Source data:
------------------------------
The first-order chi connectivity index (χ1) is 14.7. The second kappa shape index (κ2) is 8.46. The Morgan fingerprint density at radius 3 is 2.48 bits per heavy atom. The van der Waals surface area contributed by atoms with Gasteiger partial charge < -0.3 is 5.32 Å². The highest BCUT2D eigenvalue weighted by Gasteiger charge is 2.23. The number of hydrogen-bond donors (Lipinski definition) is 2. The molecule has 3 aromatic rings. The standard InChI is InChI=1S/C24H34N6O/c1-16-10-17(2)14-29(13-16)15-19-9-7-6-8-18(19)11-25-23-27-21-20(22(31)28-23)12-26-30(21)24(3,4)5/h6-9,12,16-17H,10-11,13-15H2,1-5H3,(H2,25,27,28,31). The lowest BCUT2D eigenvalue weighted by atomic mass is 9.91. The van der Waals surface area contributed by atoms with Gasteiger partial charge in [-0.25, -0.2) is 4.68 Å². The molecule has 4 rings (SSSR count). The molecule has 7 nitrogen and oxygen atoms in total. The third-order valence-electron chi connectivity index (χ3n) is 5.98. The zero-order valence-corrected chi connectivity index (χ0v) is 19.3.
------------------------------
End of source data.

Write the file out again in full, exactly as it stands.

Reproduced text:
The first-order chi connectivity index (χ1) is 14.7. The second kappa shape index (κ2) is 8.46. The Morgan fingerprint density at radius 3 is 2.48 bits per heavy atom. The van der Waals surface area contributed by atoms with Gasteiger partial charge < -0.3 is 5.32 Å². The highest BCUT2D eigenvalue weighted by Gasteiger charge is 2.23. The number of hydrogen-bond donors (Lipinski definition) is 2. The molecule has 3 aromatic rings. The standard InChI is InChI=1S/C24H34N6O/c1-16-10-17(2)14-29(13-16)15-19-9-7-6-8-18(19)11-25-23-27-21-20(22(31)28-23)12-26-30(21)24(3,4)5/h6-9,12,16-17H,10-11,13-15H2,1-5H3,(H2,25,27,28,31). The lowest BCUT2D eigenvalue weighted by atomic mass is 9.91. The van der Waals surface area contributed by atoms with Gasteiger partial charge in [-0.25, -0.2) is 4.68 Å². The molecule has 4 rings (SSSR count). The molecule has 7 nitrogen and oxygen atoms in total. The third-order valence-electron chi connectivity index (χ3n) is 5.98. The zero-order valence-corrected chi connectivity index (χ0v) is 19.3.